Board of Fish adds erosion criteria to Alaska Peninsula meeting agenda
The state Board of Fisheries will likely finalize a new policy on how to address setnet sites impacted by coastal erosion when it meets to discuss the Alaska Peninsula next month.
Next month, the state Board of Fisheries may decide what it does when time and tides take their toll on commercial setnet sites.
After Bristol Bay set-netters asked the state Board of Fisheries to address erosion-related issues last year, the board created a new committee to help it draft a policy for how it’ll do so in the future. At the board's Arctic-Yukon-Kuskokwim meeting in Fairbanks on January 16, Reed Morisky explained the committee's charge.
That committee met in January, heard about an hour of public testimony and then read one set of draft criteria. Now, it has nine draft criteria for the new policy.
The criteria would require that the proposal is related to coastal erosion or accretion; identifies the historical use of the site; has approval of all affected stakeholders; would not adversely impact salmon escapement or Fish and Game’s management ability; would not increase the number of legal fishing sites; would not adversely affect historical participants; would result in a historical fairness; would not adversely impact another leaseholder; and directs the board to abide with the allocation criteria if the proposal would have an allocative impact.
The policy does, however, note that “not all criteria necessarily needs to be satisfied for a particular proposal.”
Morisky said board members still needed to consider the nuances in those criteria, and referenced comments submitted on the first draft criteria that suggested some language changes.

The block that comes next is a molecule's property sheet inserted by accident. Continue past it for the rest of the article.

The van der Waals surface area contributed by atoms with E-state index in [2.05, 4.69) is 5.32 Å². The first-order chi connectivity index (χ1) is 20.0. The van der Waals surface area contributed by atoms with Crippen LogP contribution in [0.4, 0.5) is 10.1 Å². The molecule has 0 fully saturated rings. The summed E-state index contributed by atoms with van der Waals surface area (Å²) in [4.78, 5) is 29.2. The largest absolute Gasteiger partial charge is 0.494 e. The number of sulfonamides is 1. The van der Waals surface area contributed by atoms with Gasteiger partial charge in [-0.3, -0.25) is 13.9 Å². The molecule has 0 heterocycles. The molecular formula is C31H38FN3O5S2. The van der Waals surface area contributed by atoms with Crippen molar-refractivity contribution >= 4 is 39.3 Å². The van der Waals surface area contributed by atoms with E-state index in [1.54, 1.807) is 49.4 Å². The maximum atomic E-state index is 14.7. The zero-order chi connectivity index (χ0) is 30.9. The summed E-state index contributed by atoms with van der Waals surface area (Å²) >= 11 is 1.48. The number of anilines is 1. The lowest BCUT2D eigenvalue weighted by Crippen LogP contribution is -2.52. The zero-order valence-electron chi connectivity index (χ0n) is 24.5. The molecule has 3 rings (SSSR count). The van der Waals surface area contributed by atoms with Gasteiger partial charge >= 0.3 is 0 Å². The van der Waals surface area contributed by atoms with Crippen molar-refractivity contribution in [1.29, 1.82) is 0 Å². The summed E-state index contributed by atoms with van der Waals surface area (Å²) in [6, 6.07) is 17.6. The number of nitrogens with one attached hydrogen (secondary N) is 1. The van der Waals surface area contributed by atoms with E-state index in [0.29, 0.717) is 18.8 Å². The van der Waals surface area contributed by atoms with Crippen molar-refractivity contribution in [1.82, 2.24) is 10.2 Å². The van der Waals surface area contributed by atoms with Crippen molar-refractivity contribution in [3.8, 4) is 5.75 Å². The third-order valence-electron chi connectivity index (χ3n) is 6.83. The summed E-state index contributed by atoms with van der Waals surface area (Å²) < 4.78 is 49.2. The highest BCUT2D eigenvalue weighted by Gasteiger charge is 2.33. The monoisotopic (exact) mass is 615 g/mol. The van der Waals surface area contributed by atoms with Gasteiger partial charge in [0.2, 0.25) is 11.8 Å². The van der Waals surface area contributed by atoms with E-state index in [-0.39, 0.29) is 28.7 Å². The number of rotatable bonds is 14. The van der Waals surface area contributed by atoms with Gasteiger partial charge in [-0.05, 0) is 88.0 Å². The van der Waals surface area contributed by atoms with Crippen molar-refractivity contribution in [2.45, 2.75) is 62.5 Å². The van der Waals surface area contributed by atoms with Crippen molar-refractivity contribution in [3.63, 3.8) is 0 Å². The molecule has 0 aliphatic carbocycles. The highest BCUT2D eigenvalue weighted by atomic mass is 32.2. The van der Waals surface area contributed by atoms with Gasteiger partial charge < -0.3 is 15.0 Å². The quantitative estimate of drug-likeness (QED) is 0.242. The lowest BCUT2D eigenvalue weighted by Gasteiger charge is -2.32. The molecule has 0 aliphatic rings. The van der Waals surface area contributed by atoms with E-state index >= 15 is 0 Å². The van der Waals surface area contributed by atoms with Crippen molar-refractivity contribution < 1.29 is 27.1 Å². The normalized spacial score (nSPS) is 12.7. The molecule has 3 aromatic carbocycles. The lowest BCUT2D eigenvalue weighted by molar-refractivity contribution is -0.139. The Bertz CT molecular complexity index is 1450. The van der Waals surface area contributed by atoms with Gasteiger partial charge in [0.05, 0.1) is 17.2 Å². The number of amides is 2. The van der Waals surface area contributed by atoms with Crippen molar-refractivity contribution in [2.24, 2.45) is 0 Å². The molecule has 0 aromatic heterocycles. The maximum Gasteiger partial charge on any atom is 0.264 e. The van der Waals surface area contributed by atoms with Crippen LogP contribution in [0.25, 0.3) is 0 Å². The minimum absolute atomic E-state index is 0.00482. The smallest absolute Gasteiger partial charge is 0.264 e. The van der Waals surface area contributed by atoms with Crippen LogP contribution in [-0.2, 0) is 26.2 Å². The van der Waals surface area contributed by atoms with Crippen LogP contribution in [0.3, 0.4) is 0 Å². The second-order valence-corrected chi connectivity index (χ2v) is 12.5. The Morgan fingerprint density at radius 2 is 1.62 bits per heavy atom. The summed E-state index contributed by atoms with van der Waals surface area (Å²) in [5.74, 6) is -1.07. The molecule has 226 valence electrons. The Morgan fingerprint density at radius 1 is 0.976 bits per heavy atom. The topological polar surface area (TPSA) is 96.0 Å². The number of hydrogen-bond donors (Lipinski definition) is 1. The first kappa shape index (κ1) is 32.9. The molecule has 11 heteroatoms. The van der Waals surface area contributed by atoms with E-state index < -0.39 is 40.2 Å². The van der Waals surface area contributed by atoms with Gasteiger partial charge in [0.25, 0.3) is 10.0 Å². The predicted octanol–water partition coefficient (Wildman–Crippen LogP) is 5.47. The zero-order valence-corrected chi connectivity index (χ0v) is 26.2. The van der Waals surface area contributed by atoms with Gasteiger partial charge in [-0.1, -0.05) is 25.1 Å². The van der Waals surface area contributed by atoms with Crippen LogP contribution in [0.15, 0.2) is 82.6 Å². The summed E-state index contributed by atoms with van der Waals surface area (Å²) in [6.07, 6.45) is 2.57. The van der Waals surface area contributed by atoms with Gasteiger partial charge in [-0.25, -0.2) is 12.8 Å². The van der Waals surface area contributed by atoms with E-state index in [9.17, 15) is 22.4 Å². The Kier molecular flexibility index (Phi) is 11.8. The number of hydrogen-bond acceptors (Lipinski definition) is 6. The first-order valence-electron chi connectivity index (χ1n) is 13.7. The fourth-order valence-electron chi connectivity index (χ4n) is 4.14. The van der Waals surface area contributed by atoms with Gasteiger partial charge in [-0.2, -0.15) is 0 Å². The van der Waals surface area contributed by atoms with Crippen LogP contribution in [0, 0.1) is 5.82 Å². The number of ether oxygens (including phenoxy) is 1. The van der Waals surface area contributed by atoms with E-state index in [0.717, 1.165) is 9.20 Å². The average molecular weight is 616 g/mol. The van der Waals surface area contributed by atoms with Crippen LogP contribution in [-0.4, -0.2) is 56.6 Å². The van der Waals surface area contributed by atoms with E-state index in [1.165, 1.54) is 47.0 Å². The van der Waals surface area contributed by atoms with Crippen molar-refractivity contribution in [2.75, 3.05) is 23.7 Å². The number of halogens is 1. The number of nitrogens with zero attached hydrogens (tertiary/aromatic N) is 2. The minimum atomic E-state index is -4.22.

Aside from that reminder, there was little discussion of those criteria, and most board members did not weigh in.
Board member Tom Kluberton said he thought it would be up to the board or staff to determine whether the proposal complied with some of those criteria – like not increasing the number of sites legally fished – while the proposer would need to do the legwork on other issues – like getting approval from other stakeholders.
In written comments to the board, Bristol Bay Economic Development Criteria suggested several changes, including asking proposers to identify how it would affect themselves and others nearby, rather than getting the support of all affected stakeholders.
BBEDC also suggested changing the criteria that relates to adverse effects, noting that such a requirement would eliminate “nearly all the proposals that seek relief because the requested relief will no doubt have some impact on either neighboring set net fishers or drift fishers.”
Instead, it suggested considering the degree or severity the requested relief would have on others who have historically fished in the area.
The board take public comment on the proposed policy for the next several weeks and then is expected to make a decision on at the Alaska Peninsula, Aleutian Islands, Chignik finfish meeting that begins Feb. 23 in Anchorage. Public written comments for that meeting are due February 8, although additional written documents are accepted during the meeting and those present at the meeting can provide oral comment.
If a policy is adopted at that meeting, the two Bristol Bay proposals that prompted the creation of the new committee could then be up for discussion at the board’s statewide meeting in March. One of those was proposed by the Armstrong family, which wants a boundary adjusted at Graveyard Point to once again include a site the family says it has historically fished. The other is from Clark’s Point set-netters who went to extend their nets farther into the ocean to recoup fishing time that’s been lost as their sites fill in and mud flats there grow.